Walter Emil Scott was born in Sandusky, Ohio on August 9, 1894, according to the Ohio, Births and Christenings Index, 1800-1962 at Ancestry.com. In the 1900 U.S. Federal Census, he was the third of four children born to Walter and Amelia. They lived in Sandusky at 420 Tyler Street. His father was a railroad clerk.
Ten years later they were at the same address. His father was a pottermaker at a foundry. In the March 23, 1930 Cleveland Plain Dealer, art critic Grace V. Kelly wrote, “…[Scott] came to Cleveland in 1916…he studied some in the night classes of the Cleveland School of Art, and before coming to the Plain Dealer did commercial art, sharing a studio with Joseph Jicha….” He signed his World War I draft card on June 5, 1917; the card included his middle name. He was an advertising artist, described as tall height, slender build with blue eyes and brown hair. He resided at 9400 Euclid Avenue.
In 1920 Scott lived with his parents who resided in Sandusky at 818 Prospect. His occupation was commercial artist. The Plain Dealer, May 4, 1956 edition, said:
“…after a short stretch with the drawing board at the Press, he joined the Plain Dealer and stayed 13 years. Here he met the late Gordon Barrick, nationally-known artist and Plain Dealer art director.
“What little I know about art came from the teaching, patience and kindness of ‘Doc’ Barrick…”
He was on staff at the Plain Dealer as early as November 1922; he contributed a background illustration, of pilgrims rowing boats from their ship and coming ashore, to the Sunday Magazine cover, dated November 26. Staff artist Don Wootton’s drawing of Scott was published on October 29, 1924 (below).
Walt Scott, one of the artist on the Plain Dealer staff, has drawn a series of maps showing the doonks of various countries. A doonk, you may or may not know, is a creature of Walt Scott’s imagination and brush.
Doonks live in Doonkland, a country which Mr. Scott had shown in one of his paintings on exhibit in the current May show at the Art Museum. But doonks are international and cosmopolitan.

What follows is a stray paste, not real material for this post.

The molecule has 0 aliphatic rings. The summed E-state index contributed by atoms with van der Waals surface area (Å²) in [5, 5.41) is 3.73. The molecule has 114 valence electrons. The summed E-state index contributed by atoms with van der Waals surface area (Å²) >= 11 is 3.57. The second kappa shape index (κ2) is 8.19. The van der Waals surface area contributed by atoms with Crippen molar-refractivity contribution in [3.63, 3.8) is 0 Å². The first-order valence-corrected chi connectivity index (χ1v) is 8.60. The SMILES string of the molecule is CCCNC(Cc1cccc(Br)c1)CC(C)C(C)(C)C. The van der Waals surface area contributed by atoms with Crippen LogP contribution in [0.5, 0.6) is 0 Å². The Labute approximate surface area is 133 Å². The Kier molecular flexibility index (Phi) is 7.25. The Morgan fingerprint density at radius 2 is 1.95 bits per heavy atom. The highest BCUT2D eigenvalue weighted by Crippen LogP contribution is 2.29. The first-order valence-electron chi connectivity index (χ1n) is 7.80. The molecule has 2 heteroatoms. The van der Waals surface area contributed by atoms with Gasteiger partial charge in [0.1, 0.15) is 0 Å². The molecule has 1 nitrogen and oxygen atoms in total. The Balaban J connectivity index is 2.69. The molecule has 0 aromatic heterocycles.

If you look closely at this map, you will see the doonk who inhabits France. He looks well fed. Why shouldn’t he be, since he is in the culinary capital of the world?
Suppose we travel with the Doonks this summer and see just what their fare is in the various countries. Today, we are in France….
…About 25 or 30 water colors and etchings will be shown, and besides “The Doonks,” the subjects will deal with pirates, treasure chests, yellow-eyed witches and what not. I said they would be entertaining for the children, but, after all, I do not know why I should limit my remarks to the younger generation.
For they are so entertaining to me that I can not see why all the grown-up world should not be entertained by them. Especially since they are all designed upon the soundest art principles and executed as a good craftsman should turn out work….
…His fairy story pictures came into being during a bad commercial art year, when he had lots of time on his hands. The theme was so much to his liking that he has carried it on ever since in an infinite variety of form….
…Some of the first numbers will be shown of a comic strip he is creating, and which is the only known comic strip, addressed exclusively to children. The entire Doonk family is used in this, as well as those with whom the Doonks come in contact.
In the 1930 census, Scott lived in Lakewood, Ohio at 1560 Robinwood Avenue. He was married, since he was 26, and had three children. His occupation was newspaper artist. The Doonks finally arrived in the comics section in February 1933. A Plain Dealer Sunday paper ad, in the Saturday, February 18 issue, included this line: “…There’s a new feature which children will love—”The Life of the Donks [sic],” a beautiful pictorial by Walt Scott.” The May 4, 1956 Plain Dealer, said, “In 1935 he joined the Newspaper Enterprise Association, and next came several years in California with the Walt Disney and other cartoon studios. His first love, illustrating, called him back to NEA in 1943.”
He produced Songs of Christmas, in 1951. His other NEA Christmas strips can be viewed here. Editor & Publisher profiled Scott in 1952. Lambiek said, “Scott drew the Sunday pages of Captain Easy as an assistant to Les Turner.” On May 4, 1956, the Plain Dealer announced the return of the Doonks, to its Sunday paper, in the strip The Little People.
According to the Plain Dealer, an exhibition of The Little People artwork was displayed at the Peninsula Public Library from December 6 to 31, 1970. Scott passed away on December 17, 1970 in Rocky River, a western suburb of Cleveland. Retired at the time, he was survived by his wife, three children, two siblings, ten grandchildren and two great-grandchildren.
The Grand Comics Database has a list of his comic book credits.